Missed findings: One symptom of burnout in radiology
How artificial intelligence (AI) can potentially identify high-value findings and help ease the burden for radiologists
In the three minutes it will take you to read this blog post, a radiologist will review an estimated 45-60 images.1 And they must continue to review an image every 3-4 seconds during each eight-hour shift, five days a week, all year long.
This pace is not sustainable, even for the most experienced radiologists working under ideal conditions. As image volume continues to increase, there simply aren’t enough of us radiologists to make this formula work over the long term.
We’re struggling to balance productivity and quality, and it’s contributing to physician burnout. Radiologists are acutely aware of the potential toll it takes on their work. For example, according to one survey in the United Kingdom, one in three consultant clinical radiologists report experiencing work-related stress that negatively affects their work.2 And according to a recent Medscape survey, nearly one in two clinical radiologists in the United States experiences symptoms of burnout, and fewer than 25% of us are happy at work.3
Of the many potential costs of burnout, the one that most often keeps me up at night is the increased risk of medical error and missed findings. We, as a profession, look at more than 84 million studies and 90 billion images each year. With an estimated 3-5% miss rate among all radiologists, the numbers, and potential for harm, is staggering.4
As an example, let’s say a 50-year-old patient shows up in the emergency department with chest and abdomen pain. The attending physician suspects appendicitis and appropriately orders a chest/abdomen CT. The diagnostic radiologist confirms appendicitis, but he misses a centimeter-wide solid nodule in the right lung. One year later, the patient presents with chest pain and physicians discover the lung nodule, which has now doubled in size and there are now enlarged mediastinal lymph nodes.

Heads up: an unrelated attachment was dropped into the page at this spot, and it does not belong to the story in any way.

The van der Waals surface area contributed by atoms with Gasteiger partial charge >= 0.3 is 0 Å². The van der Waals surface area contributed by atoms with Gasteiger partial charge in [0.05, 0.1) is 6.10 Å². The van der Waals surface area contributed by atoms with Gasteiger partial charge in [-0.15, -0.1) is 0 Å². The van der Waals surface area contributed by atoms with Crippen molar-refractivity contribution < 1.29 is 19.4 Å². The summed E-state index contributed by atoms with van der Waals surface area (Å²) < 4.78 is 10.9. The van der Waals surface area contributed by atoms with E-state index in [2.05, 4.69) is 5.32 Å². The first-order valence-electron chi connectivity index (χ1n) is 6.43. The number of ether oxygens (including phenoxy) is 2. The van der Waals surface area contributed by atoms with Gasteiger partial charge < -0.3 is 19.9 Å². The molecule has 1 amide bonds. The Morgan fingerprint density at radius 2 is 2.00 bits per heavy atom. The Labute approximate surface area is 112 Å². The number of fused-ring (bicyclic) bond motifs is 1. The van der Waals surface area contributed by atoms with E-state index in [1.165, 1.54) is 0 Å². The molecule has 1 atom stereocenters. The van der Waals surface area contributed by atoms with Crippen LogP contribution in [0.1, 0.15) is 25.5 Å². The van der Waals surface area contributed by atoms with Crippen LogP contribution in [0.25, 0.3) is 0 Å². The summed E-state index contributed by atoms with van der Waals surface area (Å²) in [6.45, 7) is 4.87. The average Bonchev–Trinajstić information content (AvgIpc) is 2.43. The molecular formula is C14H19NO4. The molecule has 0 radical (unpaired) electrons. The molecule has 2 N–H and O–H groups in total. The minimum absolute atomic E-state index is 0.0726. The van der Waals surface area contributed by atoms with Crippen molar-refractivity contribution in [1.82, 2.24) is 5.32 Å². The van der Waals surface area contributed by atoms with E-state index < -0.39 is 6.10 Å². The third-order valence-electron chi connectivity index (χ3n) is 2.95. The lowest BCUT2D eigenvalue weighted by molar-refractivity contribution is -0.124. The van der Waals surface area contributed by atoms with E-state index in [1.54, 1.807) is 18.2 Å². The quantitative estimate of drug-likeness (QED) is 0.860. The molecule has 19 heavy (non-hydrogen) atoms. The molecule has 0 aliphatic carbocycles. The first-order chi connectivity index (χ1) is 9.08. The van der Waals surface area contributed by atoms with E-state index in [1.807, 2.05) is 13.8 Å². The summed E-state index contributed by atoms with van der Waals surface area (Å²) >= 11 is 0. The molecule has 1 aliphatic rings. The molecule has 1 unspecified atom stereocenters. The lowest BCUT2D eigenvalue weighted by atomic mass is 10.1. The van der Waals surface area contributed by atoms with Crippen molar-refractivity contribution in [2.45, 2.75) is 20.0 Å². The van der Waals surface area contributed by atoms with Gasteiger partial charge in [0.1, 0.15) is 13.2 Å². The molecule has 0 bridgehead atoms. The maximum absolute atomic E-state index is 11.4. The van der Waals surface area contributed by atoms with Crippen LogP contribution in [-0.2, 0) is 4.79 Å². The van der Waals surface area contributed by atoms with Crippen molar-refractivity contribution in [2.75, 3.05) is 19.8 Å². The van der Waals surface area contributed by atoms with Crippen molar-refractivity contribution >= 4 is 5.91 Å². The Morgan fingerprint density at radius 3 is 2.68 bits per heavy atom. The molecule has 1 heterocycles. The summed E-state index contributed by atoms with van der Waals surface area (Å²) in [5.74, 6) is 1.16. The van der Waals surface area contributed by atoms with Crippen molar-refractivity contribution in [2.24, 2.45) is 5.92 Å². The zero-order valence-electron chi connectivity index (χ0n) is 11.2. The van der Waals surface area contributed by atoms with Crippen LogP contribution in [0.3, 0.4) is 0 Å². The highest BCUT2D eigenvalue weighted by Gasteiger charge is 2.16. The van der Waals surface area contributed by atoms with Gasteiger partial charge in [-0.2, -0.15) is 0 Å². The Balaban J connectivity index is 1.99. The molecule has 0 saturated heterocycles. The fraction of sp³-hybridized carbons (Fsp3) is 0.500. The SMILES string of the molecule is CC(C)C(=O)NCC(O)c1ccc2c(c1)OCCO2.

Reducing the rate of missed findings
Radiologists are only human, and especially with an increasingly demanding workload, (not to mention the frequent interruptions and distractions), mistakes are inevitable. With the estimated daily rate of errors and discrepancies of 3% and 5%,4 if I review 100 cases today, the averages tell us that I could miss four potentially important findings. At the end of the workweek, this adds up to 20 findings — by the end of the year, it could be more than 900. There are at least 30,000 diagnostic radiologists in the United States today. Errors are understandable, but these rates are still uncomfortably high.
Technology can help. AI’s capacities in imaging have been evolving over several years. Today, AI-enabled solutions have been trained on vast data sets to detect anomalies through organ-specific analytics. This capability can help radiologists identify high-value findings that could otherwise have been missed.
People working with AI technology can outperform either one working alone. Humans excel at applying common sense, solving dilemmas, and giving compassionate care, while AI systems excel at identifying patterns, locating knowledge and providing endless capacity. I believe AI systems hold the key to identifying missed findings, to enabling providers to work more effectively and joyfully, and to ensuring that our patients and clinical colleagues are comfortable that they are receiving safe, accurate and high-quality care. Watson Health is committed to building AI to help identify potential missed findings.
- Based on and estimated blog reading time of 3 minutes and a study that estimates that radiologists interpret one image every 3-4 seconds: The effects of changes in utilization and technological advancements of cross-sectional imaging on radiologist workload. McDonald et al Acad Radiol. 2015 Sep; 22(9): 1191–1198. Published online 2015 Jul 22. doi: 10.1016/j.acra.2015.05.007 https://www.ncbi.nlm.nih.gov/pubmed/26210525
- Clinical Radiology UK Workforce Census 2018 Report
- Error and discrepancy in radiology: inevitable or avoidable? https://link.springer.com/article/10.1007/s13244-016-0534-1